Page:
Thought of the Day

I don't believe in morality, but I believe in ethical conduct as set out by His Holiness the Dalai Lama: "Ethical conduct = a way of behaving that respects others’ right to be happy".

Saturday, 7 November 2009

Les Regrets :: 60 Seconds review

By Cédric Kahn

Valeria Bruni Tedeschi as Maya
Arly Jover as Lisa
Yvan Attal as Mathieu Liévin

{***Contains some Spoilers, not many***}

This is the only film I watched this year at the London Film Festival. I love French cinema as it always transports me into a free spirited dimension.

Les Regrets, like other CK's films, is centred on ordinary people with ordinary lives caught by a sudden crisis. In this instance, Mathieu's mid life crisis materialises into a magnetic passion for an unconventional old flame, which takes, under CK's direction, an unprecedented turn. 

The crisis is two-folded: on one side he loses his last parent (his mother) leaving him with the burden of selling his family home. This bereavement symbolises a definitive departure from childhood. On the other side, he meets his ex-lover and is taken by an uncontrollable passion for her. He still looks dearly in love with his graceful wife, but the chemistry with Maya plays like a magnet. Although turbulent and unstable, it takes him back to her and her to him. They are about to flee to Barcelona when she has got an afterthought. They break up again. As time goes by, he becomes increasingly restless and ends up (literally) chasing her in the streets with tragicomic effects {it was apparently the only non-scripted scene of the entire film - the director revealed during the post-screening question time}.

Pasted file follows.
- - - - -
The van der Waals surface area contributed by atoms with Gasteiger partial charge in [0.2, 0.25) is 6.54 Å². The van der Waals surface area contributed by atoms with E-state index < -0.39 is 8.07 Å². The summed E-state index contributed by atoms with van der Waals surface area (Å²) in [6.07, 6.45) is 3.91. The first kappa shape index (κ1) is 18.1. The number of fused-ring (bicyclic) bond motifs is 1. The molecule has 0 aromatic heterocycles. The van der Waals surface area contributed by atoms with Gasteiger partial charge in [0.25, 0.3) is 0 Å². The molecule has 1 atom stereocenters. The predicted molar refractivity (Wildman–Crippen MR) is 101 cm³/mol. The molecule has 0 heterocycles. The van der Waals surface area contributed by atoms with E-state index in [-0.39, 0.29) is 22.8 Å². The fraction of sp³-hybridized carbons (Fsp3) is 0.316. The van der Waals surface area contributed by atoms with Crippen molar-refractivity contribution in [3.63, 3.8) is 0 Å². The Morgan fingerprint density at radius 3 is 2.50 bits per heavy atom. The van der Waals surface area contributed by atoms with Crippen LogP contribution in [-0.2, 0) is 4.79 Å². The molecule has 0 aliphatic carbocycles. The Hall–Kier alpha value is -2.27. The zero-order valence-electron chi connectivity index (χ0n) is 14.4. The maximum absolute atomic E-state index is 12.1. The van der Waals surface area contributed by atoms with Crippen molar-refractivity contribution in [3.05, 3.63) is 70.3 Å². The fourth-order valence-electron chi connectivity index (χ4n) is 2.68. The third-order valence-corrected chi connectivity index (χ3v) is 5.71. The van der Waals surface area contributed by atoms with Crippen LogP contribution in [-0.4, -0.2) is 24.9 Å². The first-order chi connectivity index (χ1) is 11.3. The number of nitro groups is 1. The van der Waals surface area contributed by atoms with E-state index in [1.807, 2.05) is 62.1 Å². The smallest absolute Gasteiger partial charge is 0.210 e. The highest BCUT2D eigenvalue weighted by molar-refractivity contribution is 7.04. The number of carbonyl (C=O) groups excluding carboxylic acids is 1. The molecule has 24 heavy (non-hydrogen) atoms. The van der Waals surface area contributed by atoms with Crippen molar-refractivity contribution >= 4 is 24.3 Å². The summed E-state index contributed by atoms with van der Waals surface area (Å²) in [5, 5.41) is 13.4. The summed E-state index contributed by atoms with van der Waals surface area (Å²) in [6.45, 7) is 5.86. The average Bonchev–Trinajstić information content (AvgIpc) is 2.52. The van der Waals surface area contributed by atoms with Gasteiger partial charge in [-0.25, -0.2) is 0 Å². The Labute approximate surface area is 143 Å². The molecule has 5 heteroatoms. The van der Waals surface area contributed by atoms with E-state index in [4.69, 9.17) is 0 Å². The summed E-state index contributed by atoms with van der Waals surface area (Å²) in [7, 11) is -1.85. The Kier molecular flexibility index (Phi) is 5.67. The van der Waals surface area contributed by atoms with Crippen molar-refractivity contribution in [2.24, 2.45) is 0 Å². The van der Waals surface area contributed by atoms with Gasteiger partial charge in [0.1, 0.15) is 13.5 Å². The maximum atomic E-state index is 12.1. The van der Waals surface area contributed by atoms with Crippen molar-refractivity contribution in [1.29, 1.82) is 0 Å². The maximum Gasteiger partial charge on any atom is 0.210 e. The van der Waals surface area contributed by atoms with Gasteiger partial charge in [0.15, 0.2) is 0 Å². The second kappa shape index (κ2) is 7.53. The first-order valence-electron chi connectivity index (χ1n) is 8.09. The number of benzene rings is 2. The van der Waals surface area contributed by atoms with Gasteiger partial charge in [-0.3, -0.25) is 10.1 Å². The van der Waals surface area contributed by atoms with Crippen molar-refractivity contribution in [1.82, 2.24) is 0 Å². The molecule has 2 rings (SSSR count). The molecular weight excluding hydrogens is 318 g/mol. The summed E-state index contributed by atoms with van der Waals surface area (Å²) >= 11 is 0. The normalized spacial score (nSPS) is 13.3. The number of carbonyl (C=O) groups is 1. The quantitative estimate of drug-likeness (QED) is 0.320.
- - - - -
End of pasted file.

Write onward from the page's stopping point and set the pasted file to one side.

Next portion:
Paradoxically, his madness is the source of extra-lucidity allowing him to see clarity in his life. 

The incredible chemistry between the the two characters is alone a sufficient reason to go and watch this film. Bruni-Tedeschi exudes an aura of sensuality that would make succumb the coolest man, and Attal's introversion and clumsy passion makes his character one-of-a-kind. It shouldn't be underestimated the key role of the cheated wife either. She plays her role with extreme dignity and, as CK himself observed, the audience always tends to sympathise with the abandoned side.

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